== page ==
I would say yes, because again, different scenarios are going to have different importance. So some people might just want to have dental coverage, and ensuring that they’ve got the coverage to go in for any major dental work. And if they’re going to need the root canals or something major like that, that’s a major expenditure that probably was not budgeted for planned for, versus someone who has monthly prescription costs, right, again, just depending on what your personal situation is, in terms of needs versus what you’re doing for an income.

Money Mechanic
So that pretty much covers the second question we had there about what someone should be looking for when considering shopping for these extended health plans. And you basically outlined, there’s like a core coverage that it looks like come with most of the plans and you’ve got prescription option, dental option, are there any other things people should consider as far as options go?

Tami
Limits. Each carrier and each level of the plans. And I always kind of refer to them as your bronze, silver, gold plan. Each of those have different limits. So that’s going to be one of the important factors to take into consideration.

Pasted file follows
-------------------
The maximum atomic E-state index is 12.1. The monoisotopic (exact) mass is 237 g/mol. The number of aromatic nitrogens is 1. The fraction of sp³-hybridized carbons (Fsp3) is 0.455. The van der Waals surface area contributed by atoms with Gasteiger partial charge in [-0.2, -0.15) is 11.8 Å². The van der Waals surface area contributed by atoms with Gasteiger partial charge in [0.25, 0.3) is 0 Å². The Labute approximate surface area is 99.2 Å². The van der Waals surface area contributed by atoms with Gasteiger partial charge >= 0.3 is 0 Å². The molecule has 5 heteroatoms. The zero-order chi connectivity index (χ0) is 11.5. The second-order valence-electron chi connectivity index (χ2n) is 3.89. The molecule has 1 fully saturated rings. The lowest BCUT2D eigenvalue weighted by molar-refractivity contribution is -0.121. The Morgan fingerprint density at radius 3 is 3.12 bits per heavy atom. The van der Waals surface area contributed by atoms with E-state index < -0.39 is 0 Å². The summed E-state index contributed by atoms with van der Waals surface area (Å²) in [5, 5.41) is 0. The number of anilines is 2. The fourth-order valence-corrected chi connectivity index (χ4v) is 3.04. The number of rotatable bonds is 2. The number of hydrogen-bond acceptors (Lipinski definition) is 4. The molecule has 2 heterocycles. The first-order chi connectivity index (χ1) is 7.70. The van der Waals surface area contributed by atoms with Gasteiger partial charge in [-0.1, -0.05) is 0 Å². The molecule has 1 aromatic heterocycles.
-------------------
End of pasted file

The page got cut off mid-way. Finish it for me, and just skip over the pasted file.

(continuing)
Chrissy Kay
And I would assume also deductibles do that those play a role in the price of the policy and premiums?

Tami
Yeah, for the most part. So in terms of Are you being covered for 80% of your coverage? And you’re responsible for the other 20%? Are you only covered for 60% or 50%? Or 100%?

Chrissy Kay
Okay, so that leads us to our next question, is there any situation in which you would advise someone not purchase an extended health plan? Is there a scenario where you’d say, I don’t think this is a good purchase for you.

Tami
I think if you’re covered under a group benefits plan through your employer, you might not want to get a plan in place just to not kind of have extra coverage or coverage you might not be eligible for. But I believe, based on my personal experiences, that everyone should have some protection in place. It’s all good when we’re healthy. However, if your health changes, which I’ve seen happen overnight, all of a sudden you need a prescription that’s thousands of dollars a month is definitely going to significantly change your plan for your financial independence. And we don’t know, it would be nice if we could forecast what our health is or is not going to do for us. But that’s just a big unknown in life.